|Given by:||Kurt Mehlhorn, Roohani Sharma, Hans Simon, Philip Wellnitz|
|Time:||Wednesday, 4:15 PM|
|First Meeting:||October 27, 2021|
|Credits:||7 credit points|
You should have an aptitude for mathematical thinking. A solid background in algorithms and data structures is a plus. This is an advanced seminar as it follows the most contemporary book on the topic. You will be expected to be prepared with one new chapter of the book every week. The target audience of this reading group are master students, PhD students, as well as postdocs.
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In the recent years, algorithms for convex optimization have revolutionized the design of algorithms, both for discrete as well as continuous optimization problems. At present, the fastest known algorithms for problems such as maximum flow in graphs, maximum matching in bipartite graphs, and submodular function minimization involve the use of algorithms for convex optimization like the gradient descent, mirror descent, interior point methods, and cutting plane methods. The goal of this course is to gain an understanding of the algorithms for convex optimization and see how they find applications in solving combinatorial optimization problems.
In this seminar course, we read the book Algorithms for Convex Optimization by Nisheeth Vishnoi. This is the most contemporary book in the area. The instructors will present the introductory chapters of the book (Chapter 2,3,4) in the first few weeks of the course. Every lecture of the subsequent week will consist of 2-3 student presentations. Each week (after the introductory chapters are covered), all the students are expected to prepare roughly one chapter of the book. The contents of the chapter would be divided into 2-3 logical parts, each forming one individual presentation. The decision on who presents in the coming lecture will be based on a random choice that will be made just before the lecture begins. Thus, every student is expected to be prepared with one chapter of the book every week. A student can refuse to make the presentation, after the random decision is made, at most twice throughout the course. An absence from the lecture counts as one refusal. Note that if the course is conducted non-virtually then the presentations could be made on the blackboard/whiteboard. At the end of the course, a student may or may not submit a written summary of one of the important chapters in the book. Submitting a summary is optional and can lead to an increase or decrease in the grade depending on its quality.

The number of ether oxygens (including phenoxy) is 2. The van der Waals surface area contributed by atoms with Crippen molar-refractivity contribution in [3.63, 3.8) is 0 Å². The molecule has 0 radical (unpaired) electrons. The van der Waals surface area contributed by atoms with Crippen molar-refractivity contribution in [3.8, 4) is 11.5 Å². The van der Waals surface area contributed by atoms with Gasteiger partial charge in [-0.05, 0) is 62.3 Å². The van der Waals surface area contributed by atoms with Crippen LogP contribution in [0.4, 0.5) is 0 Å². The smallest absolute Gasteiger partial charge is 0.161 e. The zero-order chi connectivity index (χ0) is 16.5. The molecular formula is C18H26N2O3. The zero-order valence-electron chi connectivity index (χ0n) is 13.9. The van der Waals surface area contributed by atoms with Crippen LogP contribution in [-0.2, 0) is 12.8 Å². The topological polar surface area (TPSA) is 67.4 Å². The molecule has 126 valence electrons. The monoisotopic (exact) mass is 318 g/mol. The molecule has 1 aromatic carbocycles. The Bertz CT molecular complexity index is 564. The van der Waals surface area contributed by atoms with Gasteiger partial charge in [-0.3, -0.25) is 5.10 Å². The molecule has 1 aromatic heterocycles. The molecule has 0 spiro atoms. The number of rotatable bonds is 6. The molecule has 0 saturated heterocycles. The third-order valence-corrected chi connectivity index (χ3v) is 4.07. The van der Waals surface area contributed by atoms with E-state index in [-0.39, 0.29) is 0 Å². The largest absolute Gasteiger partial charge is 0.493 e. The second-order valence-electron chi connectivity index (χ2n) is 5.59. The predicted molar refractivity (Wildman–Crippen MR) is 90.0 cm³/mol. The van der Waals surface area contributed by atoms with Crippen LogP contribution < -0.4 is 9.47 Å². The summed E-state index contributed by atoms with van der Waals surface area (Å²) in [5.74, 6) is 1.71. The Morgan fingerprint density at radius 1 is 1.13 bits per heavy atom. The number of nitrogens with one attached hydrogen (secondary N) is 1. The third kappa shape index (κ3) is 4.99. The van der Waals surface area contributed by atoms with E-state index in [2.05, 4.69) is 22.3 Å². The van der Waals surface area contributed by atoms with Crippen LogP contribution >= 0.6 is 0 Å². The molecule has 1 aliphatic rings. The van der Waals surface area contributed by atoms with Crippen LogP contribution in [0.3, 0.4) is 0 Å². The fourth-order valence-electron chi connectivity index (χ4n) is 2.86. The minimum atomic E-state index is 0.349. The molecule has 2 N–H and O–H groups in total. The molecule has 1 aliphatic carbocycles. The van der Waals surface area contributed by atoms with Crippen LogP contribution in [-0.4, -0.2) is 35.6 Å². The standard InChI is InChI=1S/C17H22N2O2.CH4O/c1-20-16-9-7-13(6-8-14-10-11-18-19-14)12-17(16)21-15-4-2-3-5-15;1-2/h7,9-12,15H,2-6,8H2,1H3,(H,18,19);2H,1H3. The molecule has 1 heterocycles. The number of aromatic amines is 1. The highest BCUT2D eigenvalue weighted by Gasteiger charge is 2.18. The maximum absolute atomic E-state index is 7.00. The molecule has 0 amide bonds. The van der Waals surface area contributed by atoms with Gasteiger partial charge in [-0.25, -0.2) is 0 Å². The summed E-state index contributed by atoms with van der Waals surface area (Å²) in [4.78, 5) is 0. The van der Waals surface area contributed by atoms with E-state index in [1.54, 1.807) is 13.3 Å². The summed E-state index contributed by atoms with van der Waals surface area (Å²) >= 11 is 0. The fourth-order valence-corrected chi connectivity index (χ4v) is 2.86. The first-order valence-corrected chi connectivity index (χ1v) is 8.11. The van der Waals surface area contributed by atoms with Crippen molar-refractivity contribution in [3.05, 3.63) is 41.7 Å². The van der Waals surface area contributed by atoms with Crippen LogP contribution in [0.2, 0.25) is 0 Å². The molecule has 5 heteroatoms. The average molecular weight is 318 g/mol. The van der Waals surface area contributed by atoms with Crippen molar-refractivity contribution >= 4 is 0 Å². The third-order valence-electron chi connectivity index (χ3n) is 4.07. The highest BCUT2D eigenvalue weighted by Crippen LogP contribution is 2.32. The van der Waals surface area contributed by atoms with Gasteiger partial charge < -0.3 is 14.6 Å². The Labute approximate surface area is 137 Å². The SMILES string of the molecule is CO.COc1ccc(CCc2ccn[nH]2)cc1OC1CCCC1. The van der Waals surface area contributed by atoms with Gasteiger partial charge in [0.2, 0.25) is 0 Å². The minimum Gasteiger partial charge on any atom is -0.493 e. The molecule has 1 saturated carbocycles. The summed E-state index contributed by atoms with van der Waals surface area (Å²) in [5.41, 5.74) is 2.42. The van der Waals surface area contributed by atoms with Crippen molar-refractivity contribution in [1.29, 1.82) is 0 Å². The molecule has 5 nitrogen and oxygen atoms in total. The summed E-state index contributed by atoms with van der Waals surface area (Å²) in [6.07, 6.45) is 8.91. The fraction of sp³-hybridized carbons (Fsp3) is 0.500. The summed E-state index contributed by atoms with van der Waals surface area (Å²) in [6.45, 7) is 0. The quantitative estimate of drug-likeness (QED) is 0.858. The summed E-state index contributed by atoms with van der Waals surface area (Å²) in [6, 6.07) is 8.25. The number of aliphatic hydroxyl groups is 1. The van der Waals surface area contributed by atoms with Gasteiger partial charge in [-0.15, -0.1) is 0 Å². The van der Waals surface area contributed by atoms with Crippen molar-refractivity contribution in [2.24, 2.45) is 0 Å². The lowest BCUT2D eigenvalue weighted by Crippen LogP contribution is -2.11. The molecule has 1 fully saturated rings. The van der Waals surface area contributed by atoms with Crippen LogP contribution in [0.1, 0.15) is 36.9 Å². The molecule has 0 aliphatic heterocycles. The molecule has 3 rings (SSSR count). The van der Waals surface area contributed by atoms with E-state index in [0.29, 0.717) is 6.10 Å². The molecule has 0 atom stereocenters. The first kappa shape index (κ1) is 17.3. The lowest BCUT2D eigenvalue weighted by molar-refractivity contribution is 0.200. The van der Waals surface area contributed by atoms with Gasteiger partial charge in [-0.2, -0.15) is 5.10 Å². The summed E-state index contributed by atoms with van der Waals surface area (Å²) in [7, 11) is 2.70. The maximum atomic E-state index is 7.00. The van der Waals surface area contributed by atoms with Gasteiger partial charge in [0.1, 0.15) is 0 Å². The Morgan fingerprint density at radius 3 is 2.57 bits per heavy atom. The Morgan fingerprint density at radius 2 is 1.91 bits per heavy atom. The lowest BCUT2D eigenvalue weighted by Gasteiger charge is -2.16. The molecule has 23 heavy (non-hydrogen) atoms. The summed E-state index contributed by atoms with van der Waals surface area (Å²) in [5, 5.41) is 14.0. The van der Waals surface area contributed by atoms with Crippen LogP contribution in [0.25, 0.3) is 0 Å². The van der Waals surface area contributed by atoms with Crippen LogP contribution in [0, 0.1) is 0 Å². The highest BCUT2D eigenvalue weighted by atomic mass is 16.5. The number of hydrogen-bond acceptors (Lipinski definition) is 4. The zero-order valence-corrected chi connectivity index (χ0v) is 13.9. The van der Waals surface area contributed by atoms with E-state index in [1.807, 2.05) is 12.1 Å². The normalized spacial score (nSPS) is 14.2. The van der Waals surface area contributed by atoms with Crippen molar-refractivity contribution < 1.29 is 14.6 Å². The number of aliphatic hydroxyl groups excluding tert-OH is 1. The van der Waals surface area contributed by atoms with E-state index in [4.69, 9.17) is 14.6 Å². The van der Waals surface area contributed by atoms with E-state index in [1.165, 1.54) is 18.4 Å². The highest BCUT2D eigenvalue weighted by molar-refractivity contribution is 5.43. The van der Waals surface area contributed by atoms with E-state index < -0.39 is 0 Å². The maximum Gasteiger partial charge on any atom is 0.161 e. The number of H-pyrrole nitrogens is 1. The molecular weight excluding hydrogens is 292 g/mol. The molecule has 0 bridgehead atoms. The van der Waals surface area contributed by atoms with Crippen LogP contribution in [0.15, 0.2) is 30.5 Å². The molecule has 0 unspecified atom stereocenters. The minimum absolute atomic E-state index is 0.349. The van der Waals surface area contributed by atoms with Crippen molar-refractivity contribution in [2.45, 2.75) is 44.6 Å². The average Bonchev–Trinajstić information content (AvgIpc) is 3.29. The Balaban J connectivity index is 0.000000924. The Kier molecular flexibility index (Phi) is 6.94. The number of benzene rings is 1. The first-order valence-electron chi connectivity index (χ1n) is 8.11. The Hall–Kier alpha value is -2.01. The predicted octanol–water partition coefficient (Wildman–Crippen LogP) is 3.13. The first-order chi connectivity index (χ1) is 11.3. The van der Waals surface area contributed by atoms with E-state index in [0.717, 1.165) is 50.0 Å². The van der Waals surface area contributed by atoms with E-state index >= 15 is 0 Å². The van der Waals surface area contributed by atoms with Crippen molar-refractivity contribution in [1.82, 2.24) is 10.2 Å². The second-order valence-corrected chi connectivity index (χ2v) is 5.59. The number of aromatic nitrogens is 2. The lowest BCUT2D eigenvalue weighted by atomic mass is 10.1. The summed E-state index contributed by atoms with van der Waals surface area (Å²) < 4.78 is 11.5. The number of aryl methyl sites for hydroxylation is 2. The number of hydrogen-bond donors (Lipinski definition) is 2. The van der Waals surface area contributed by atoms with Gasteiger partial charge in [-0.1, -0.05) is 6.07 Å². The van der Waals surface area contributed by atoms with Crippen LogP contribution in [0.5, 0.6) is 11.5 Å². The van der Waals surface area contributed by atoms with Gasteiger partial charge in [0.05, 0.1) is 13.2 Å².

If you have any doubts while preparing for your presentations, you can reach out to one of the instructors well in advance before the day of presentation. The reading group counts as a seminar in your study program. You can register by sending an e-mail to Roohani. Please make sure that you read the section on prerequisites above before you register.